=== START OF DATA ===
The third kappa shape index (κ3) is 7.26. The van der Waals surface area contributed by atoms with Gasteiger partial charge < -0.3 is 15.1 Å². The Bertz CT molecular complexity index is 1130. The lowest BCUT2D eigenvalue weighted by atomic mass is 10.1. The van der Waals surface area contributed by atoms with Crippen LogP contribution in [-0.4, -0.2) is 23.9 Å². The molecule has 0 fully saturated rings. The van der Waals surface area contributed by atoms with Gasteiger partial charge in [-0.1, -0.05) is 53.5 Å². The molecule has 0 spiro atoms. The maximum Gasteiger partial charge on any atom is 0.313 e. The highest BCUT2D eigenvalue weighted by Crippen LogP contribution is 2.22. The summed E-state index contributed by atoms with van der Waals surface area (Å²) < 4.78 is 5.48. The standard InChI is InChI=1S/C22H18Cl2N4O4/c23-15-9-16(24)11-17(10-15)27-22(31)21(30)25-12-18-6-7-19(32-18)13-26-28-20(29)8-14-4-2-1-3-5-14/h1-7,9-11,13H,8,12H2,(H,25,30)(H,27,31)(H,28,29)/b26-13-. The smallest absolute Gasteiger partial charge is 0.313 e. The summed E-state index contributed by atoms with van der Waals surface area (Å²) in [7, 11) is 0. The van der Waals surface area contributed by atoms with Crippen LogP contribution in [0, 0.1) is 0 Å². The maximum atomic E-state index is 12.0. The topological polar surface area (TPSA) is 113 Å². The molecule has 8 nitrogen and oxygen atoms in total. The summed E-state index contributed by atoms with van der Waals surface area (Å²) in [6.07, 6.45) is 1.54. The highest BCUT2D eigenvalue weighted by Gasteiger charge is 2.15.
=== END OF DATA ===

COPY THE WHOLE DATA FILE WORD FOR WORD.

The third kappa shape index (κ3) is 7.26. The van der Waals surface area contributed by atoms with Gasteiger partial charge < -0.3 is 15.1 Å². The Bertz CT molecular complexity index is 1130. The lowest BCUT2D eigenvalue weighted by atomic mass is 10.1. The van der Waals surface area contributed by atoms with Crippen LogP contribution in [-0.4, -0.2) is 23.9 Å². The molecule has 0 fully saturated rings. The van der Waals surface area contributed by atoms with Gasteiger partial charge in [-0.1, -0.05) is 53.5 Å². The molecule has 0 spiro atoms. The maximum Gasteiger partial charge on any atom is 0.313 e. The highest BCUT2D eigenvalue weighted by Crippen LogP contribution is 2.22. The summed E-state index contributed by atoms with van der Waals surface area (Å²) < 4.78 is 5.48. The standard InChI is InChI=1S/C22H18Cl2N4O4/c23-15-9-16(24)11-17(10-15)27-22(31)21(30)25-12-18-6-7-19(32-18)13-26-28-20(29)8-14-4-2-1-3-5-14/h1-7,9-11,13H,8,12H2,(H,25,30)(H,27,31)(H,28,29)/b26-13-. The smallest absolute Gasteiger partial charge is 0.313 e. The summed E-state index contributed by atoms with van der Waals surface area (Å²) in [7, 11) is 0. The van der Waals surface area contributed by atoms with Crippen LogP contribution in [0, 0.1) is 0 Å². The maximum atomic E-state index is 12.0. The topological polar surface area (TPSA) is 113 Å². The molecule has 8 nitrogen and oxygen atoms in total. The summed E-state index contributed by atoms with van der Waals surface area (Å²) in [6.07, 6.45) is 1.54. The highest BCUT2D eigenvalue weighted by Gasteiger charge is 2.15.